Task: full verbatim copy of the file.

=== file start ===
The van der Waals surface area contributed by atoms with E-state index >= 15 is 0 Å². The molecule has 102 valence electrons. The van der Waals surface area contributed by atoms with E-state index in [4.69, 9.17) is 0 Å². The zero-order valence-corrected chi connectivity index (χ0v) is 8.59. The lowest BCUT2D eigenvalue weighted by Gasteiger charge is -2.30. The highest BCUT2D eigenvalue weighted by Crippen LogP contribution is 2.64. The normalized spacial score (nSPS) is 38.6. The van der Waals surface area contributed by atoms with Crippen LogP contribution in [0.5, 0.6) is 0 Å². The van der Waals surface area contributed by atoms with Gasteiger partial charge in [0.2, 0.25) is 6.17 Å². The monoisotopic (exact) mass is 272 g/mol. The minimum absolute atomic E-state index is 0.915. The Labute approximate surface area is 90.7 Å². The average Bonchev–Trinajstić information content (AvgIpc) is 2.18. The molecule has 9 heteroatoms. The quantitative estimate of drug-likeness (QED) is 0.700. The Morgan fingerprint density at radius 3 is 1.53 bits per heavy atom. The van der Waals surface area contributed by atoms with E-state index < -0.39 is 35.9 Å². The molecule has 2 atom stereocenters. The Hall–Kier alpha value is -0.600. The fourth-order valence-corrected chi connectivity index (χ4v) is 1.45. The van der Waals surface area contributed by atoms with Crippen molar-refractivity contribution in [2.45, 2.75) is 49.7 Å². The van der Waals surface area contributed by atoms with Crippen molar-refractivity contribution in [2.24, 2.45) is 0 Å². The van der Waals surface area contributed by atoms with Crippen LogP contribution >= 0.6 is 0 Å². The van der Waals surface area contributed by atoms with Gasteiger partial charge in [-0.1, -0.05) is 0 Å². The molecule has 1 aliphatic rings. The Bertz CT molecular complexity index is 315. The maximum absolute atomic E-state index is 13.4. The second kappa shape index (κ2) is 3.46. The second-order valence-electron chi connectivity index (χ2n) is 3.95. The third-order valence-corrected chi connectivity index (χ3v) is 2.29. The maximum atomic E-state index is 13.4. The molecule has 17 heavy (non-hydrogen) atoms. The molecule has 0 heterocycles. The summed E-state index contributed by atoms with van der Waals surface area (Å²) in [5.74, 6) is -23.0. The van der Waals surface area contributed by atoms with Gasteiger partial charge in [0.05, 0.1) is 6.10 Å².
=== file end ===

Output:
The van der Waals surface area contributed by atoms with E-state index >= 15 is 0 Å². The molecule has 102 valence electrons. The van der Waals surface area contributed by atoms with E-state index in [4.69, 9.17) is 0 Å². The zero-order valence-corrected chi connectivity index (χ0v) is 8.59. The lowest BCUT2D eigenvalue weighted by Gasteiger charge is -2.30. The highest BCUT2D eigenvalue weighted by Crippen LogP contribution is 2.64. The normalized spacial score (nSPS) is 38.6. The van der Waals surface area contributed by atoms with Crippen LogP contribution in [0.5, 0.6) is 0 Å². The van der Waals surface area contributed by atoms with Gasteiger partial charge in [0.2, 0.25) is 6.17 Å². The monoisotopic (exact) mass is 272 g/mol. The minimum absolute atomic E-state index is 0.915. The Labute approximate surface area is 90.7 Å². The average Bonchev–Trinajstić information content (AvgIpc) is 2.18. The molecule has 9 heteroatoms. The quantitative estimate of drug-likeness (QED) is 0.700. The Morgan fingerprint density at radius 3 is 1.53 bits per heavy atom. The van der Waals surface area contributed by atoms with E-state index < -0.39 is 35.9 Å². The molecule has 2 atom stereocenters. The Hall–Kier alpha value is -0.600. The fourth-order valence-corrected chi connectivity index (χ4v) is 1.45. The van der Waals surface area contributed by atoms with Crippen molar-refractivity contribution in [2.45, 2.75) is 49.7 Å². The van der Waals surface area contributed by atoms with Crippen molar-refractivity contribution in [2.24, 2.45) is 0 Å². The van der Waals surface area contributed by atoms with Crippen LogP contribution >= 0.6 is 0 Å². The van der Waals surface area contributed by atoms with Gasteiger partial charge in [-0.1, -0.05) is 0 Å². The molecule has 1 aliphatic rings. The Bertz CT molecular complexity index is 315. The maximum absolute atomic E-state index is 13.4. The second kappa shape index (κ2) is 3.46. The second-order valence-electron chi connectivity index (χ2n) is 3.95. The third-order valence-corrected chi connectivity index (χ3v) is 2.29. The maximum atomic E-state index is 13.4. The molecule has 17 heavy (non-hydrogen) atoms. The molecule has 0 heterocycles. The summed E-state index contributed by atoms with van der Waals surface area (Å²) in [5.74, 6) is -23.0. The van der Waals surface area contributed by atoms with Gasteiger partial charge in [0.05, 0.1) is 6.10 Å².